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Gastric Bypass Risks

November 5, 2007 by admin in Gastric with 0 Comments


There are people all over the world that are overweight and have health issues because of it. When you need to have gastric bypass surgery there are some risks involved that you need to know about.{mosgoogle right}Your doctor can tell you more about the risks that are involved but you need to do some of your own research to find out as much information as you can.

The more you know about bypass surgery the less frightening it will be. You don’t want to go into surgery not knowing anything about it because you will end up very apprehensive when the time comes for surgery.

Here are some of the risks of gastric bypass surgery.

  • One: As with any surgery there is a risk of bleeding, infection and a bad reaction to the anesthesia.
  • Two: Death is always a risk no matter what type of surgery it is. It has been reported that for every 200 to 300 surgeries there is one death. There have been higher gastric bypass surgery risks . The risks will vary depending on your age, general health and any other pre-existing medical conditions. You will need to talk to your doctor about the level of risk that is involved for you when you have surgery.
  • Three: Blood clots in the legs. When a person is overweight they have more of a risk for blood clots in the legs. In order to stop this from happening you will have to walk and use leg wraps that will apply intermittent pressure to your leg. It has been shown that smoking will increase your risk of clotting when you have to undergo surgery. It is strongly recommended that you quit smoking before you have the surgery.
  • Four: Leaking in one or more of the staple lines in your stomach. This is a severe postoperative problem that will have to be treated with antibiotics. In most instances it will heal with time. It can be serious though and you may need to have emergency surgery.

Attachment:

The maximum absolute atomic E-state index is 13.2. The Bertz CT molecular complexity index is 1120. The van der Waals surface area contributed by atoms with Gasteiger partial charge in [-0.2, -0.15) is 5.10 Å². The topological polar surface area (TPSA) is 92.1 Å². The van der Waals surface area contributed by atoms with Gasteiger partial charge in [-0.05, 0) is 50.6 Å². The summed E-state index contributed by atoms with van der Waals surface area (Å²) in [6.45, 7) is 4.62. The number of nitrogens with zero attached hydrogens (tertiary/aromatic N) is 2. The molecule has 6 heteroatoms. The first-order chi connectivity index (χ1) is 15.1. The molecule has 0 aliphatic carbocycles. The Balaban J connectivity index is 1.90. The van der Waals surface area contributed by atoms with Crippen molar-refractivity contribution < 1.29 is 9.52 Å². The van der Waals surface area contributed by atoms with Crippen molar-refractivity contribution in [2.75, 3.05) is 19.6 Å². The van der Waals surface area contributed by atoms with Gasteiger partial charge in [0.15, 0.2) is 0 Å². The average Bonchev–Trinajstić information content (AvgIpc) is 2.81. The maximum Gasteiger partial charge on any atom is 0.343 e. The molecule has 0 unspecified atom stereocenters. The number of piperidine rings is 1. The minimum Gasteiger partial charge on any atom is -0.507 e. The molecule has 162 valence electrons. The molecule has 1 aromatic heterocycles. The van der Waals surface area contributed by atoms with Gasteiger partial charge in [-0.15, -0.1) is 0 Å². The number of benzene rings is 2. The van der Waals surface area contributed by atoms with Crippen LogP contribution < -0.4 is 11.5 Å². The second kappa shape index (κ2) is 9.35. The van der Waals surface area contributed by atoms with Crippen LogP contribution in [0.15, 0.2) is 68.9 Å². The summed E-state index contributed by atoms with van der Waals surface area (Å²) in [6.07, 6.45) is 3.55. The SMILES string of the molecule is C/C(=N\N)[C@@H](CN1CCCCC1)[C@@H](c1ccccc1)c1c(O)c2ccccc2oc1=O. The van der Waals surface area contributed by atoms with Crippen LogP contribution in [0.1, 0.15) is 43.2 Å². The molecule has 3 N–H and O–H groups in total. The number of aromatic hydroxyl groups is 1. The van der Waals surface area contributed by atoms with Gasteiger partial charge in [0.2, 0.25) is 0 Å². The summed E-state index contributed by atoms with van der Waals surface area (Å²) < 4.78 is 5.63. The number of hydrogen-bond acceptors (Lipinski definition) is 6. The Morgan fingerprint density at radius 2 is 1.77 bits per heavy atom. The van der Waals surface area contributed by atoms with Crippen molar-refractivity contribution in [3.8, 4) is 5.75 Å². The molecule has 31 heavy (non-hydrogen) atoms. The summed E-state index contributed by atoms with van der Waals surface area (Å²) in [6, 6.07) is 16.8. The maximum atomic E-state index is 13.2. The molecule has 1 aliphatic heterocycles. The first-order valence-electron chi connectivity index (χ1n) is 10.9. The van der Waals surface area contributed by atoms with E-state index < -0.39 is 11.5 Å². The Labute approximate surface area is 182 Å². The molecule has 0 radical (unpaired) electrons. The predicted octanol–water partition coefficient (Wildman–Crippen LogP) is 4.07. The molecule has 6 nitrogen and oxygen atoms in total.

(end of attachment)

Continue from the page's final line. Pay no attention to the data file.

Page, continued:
• Five: Incision hernia. This is basically a weakness in the incision. This usually happens when you have an open procedure and a large abdominal incision. In most cases, this will require surgery to repair it but it will depend on the symptoms and extent of the hernia.
  • Six: Narrowing of the opening that is between the stomach and the small intestine. This doesn’t happen very much but when it does it will require either an outpatient procedure, where a tube will be passed through your mouth to dilate the narrowed opening or you will have to have corrective surgery.
  • Seven: Dumping syndrome. This is where the stomach contents will move to fast through the small intestine which will cause nausea, vomiting, diarrhea, dizziness and sweating. You usually experience this after you eat sweets or high fat foods.
  • Eight: Vitamin and mineral deficiency such as, iron deficiency anemia, vitamin B-12 deficiency and vitamin D deficiency.
  • Nine: Dehydration. You need to make sure that you always drink plenty of water.
  • Ten: Gallstones.
  • Eleven: Bleeding stomach ulcer.
  • Twelve: Some foods you won’t be able to tolerate.